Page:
What first attracted Mr. Stone was a species of military genre, and later he turned to historical subjects treated in a somewhat free and unconventional manner. Septiment, too, occupied him largely at one time, and he painted several pictures in which the motive was the telling of a pathetic story, or the representing of an emotional moment which gavo opportunity for dramatic grouping and arrangement. opportunity for dramatic groups and
Referring to Mr. Stone's well-known style, the article continues :
His pictures are popular because they unite daintiness of sentiment with attractiveness of setting and arrangement. They are painted not to appeal to any craving for sensationalism, but to present in as fascinating a form as possible those events in which all classes are interested because of their common possession of a certain range of human emotions.
Mr. Baldry gives an interesting account of Mr. Stone's career, notes on bis pictures and his methods, and a list of his works. There are four full-page plates, a photogravure of " A Prior Attachment” being the frontispiece. “. Edward II. and Piers Gaveston” is a fine line engraving.
PERHAPS no pocket diaries are more generally couvenient than the “ Back-Loop” ones issued by Messrs. John Walker and Co., of Warwick Lane. They are published in all sizes—from one suitable to the waistcoat pocket to one to contain letters,
THE ARTS AND CRAFTS. To the art world the most important event of the month has been the Arts and Crafts Exhibition at the New Gallery, and thero are several interesting notices of it. One of the most important articles in the Studio (October) is the first notice of the Arts and Crafts Exhibition, with illustrations of the work of Mr. C. Harrison Townsend and Mr. Walter Crane. The October number of the Artist is an Arts and Crafts number. Mr. Aymer Vallance writes on Mr. William Morris, while Mabel Cox devotes over thirty pages to the Exhibition, also fully illustrated.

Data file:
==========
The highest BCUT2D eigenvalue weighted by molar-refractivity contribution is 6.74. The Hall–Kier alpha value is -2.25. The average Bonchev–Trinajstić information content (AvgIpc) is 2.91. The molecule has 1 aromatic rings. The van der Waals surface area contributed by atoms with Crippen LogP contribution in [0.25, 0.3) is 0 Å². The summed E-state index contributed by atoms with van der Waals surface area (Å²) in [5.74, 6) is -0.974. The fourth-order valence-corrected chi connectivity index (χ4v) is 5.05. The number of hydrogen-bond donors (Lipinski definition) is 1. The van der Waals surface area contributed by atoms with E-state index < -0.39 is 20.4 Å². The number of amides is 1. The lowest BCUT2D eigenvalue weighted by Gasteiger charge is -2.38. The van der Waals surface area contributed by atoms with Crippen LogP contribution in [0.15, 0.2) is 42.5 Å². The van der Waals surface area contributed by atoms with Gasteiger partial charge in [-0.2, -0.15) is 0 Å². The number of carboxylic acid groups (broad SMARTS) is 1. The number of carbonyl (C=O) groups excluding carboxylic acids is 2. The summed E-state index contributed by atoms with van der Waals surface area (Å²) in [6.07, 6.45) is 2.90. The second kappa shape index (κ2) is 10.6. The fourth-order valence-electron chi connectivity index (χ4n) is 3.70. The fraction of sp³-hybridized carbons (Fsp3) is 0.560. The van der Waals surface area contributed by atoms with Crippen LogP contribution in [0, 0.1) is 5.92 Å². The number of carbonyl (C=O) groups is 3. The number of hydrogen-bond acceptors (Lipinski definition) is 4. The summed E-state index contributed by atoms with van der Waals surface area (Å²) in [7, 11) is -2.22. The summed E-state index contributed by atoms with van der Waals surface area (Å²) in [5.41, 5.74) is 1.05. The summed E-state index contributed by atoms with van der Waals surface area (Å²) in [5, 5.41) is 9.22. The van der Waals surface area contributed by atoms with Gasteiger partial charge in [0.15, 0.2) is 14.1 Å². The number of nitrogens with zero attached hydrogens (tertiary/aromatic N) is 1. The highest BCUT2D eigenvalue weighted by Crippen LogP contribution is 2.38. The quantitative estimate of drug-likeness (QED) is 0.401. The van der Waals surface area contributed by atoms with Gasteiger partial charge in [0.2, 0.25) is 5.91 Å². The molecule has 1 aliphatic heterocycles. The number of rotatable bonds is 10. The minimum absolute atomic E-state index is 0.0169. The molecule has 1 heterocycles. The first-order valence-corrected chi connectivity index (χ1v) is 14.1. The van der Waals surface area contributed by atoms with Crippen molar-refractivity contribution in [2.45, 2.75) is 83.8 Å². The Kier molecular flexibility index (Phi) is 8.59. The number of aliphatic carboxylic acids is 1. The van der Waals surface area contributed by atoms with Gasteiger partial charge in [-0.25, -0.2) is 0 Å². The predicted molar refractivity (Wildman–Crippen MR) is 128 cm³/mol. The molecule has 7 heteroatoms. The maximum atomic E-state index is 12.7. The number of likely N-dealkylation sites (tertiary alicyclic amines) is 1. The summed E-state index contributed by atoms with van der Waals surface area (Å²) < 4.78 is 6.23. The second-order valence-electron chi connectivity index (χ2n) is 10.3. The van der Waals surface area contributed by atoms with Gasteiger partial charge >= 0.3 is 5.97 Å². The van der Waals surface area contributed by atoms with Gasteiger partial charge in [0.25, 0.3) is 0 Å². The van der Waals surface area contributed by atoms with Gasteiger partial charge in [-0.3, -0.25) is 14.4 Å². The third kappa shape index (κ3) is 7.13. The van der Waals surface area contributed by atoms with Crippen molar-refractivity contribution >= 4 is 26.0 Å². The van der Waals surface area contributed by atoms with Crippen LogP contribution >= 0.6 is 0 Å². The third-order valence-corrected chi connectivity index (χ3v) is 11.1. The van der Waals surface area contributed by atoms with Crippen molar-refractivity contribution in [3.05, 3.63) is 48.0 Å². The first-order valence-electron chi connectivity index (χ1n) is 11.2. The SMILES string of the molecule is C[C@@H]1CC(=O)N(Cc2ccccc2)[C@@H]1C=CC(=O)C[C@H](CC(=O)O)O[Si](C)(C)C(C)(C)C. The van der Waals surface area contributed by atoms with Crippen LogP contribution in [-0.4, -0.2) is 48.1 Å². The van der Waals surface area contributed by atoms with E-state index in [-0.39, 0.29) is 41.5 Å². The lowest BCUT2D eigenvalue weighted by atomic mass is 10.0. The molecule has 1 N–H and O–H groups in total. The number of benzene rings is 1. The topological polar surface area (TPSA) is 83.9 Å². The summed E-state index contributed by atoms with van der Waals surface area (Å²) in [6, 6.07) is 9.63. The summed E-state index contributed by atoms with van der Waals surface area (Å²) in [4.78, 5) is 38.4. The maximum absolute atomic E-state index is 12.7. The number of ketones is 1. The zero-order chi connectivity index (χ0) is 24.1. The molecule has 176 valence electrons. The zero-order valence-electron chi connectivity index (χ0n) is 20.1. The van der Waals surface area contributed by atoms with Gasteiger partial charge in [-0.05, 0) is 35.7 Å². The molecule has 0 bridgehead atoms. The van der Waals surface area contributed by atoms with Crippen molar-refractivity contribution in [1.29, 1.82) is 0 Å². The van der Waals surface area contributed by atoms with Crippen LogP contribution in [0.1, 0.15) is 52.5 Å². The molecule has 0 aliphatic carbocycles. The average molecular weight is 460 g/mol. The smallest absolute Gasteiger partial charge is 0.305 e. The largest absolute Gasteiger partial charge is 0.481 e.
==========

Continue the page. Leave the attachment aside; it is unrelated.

Mr. Lewis Day, writing in the Art Journal (November), thinks such an exhibition keeps alive some care for the artistic side of making, while the identity of the actual makers of the things beautiful may be more conducive to originality of design and conscientious workmanship. The critic in the November Magazine of Art (Mr. Lewis Day ?) says the Exhibition is not only better artistically, but is saner æsthetically than those of previous years, and the workers' productions are more closely in harmony with the cultivated taste of the true lover of art.
There are several other articles in the art magazines on various Arts and Crafts not in relation to the New Gallery Exhibition. In the Studio, it is Continental Bookbindings, by Mr. A. J. Meier-Graefe; in the Art Journal, it is Gold, Silver, and Coppersmiths, by Mr. F. Miller ; in the Magazine of Art, it is the Dellia Robbia Pottery Industry; Art and Electricity, by R. Jope-Slade; and Stencilled Stuffs by Mr. Lewis Day. Of course almost every article in these magazines is beautifully illustrated.
With the November number the Magazine of Art begins a new volume in an enlarged forin. The extra pages are to be devoted to the Art Movement of the Day, decorative art in all its most recent developments. In the current number we note, in addition to the articles referred to, a very interesting notice of the career of Mr. Laurence Alma Tadema by Mr. Spielmann. A new feature is “ Notes and Queries.” Through this page readers may obtain information on all matter relating to artistic bistory, biograplıy, technique, methods and processes, copyright law, etc.
Architecture continues the excellent illustrated papers on the cathedrals, and Winchester is begun in the October number. The same number also contains articles on Vézelay, by Mr. J. Coates Carter; Modern English Ironwork, by Mr. H. Longden ; and the Wye and Severn, by Mr. C. G. Harper. These, too, are well illustrated.